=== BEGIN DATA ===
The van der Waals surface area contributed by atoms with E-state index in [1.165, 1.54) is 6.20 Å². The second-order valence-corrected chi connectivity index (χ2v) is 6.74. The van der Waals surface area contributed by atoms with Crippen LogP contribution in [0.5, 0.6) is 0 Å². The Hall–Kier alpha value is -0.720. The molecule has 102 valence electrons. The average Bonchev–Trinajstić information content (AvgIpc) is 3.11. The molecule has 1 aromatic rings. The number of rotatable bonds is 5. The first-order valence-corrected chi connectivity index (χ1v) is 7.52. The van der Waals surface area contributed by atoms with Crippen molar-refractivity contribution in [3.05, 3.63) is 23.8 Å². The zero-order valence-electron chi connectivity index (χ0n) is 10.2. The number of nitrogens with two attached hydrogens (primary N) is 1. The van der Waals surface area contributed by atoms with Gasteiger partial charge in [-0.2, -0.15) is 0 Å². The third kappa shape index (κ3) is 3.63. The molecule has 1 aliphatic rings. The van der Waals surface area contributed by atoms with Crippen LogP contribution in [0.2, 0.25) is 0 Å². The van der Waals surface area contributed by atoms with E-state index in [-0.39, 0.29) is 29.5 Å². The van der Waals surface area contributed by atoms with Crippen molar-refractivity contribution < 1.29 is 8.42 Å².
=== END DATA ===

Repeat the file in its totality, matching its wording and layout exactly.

The van der Waals surface area contributed by atoms with E-state index in [1.165, 1.54) is 6.20 Å². The second-order valence-corrected chi connectivity index (χ2v) is 6.74. The van der Waals surface area contributed by atoms with Crippen LogP contribution in [0.5, 0.6) is 0 Å². The Hall–Kier alpha value is -0.720. The molecule has 102 valence electrons. The average Bonchev–Trinajstić information content (AvgIpc) is 3.11. The molecule has 1 aromatic rings. The number of rotatable bonds is 5. The first-order valence-corrected chi connectivity index (χ1v) is 7.52. The van der Waals surface area contributed by atoms with Crippen molar-refractivity contribution in [3.05, 3.63) is 23.8 Å². The zero-order valence-electron chi connectivity index (χ0n) is 10.2. The number of nitrogens with two attached hydrogens (primary N) is 1. The van der Waals surface area contributed by atoms with Gasteiger partial charge in [-0.2, -0.15) is 0 Å². The third kappa shape index (κ3) is 3.63. The molecule has 1 aliphatic rings. The van der Waals surface area contributed by atoms with Crippen LogP contribution in [0.2, 0.25) is 0 Å². The van der Waals surface area contributed by atoms with E-state index in [-0.39, 0.29) is 29.5 Å². The van der Waals surface area contributed by atoms with Crippen molar-refractivity contribution < 1.29 is 8.42 Å².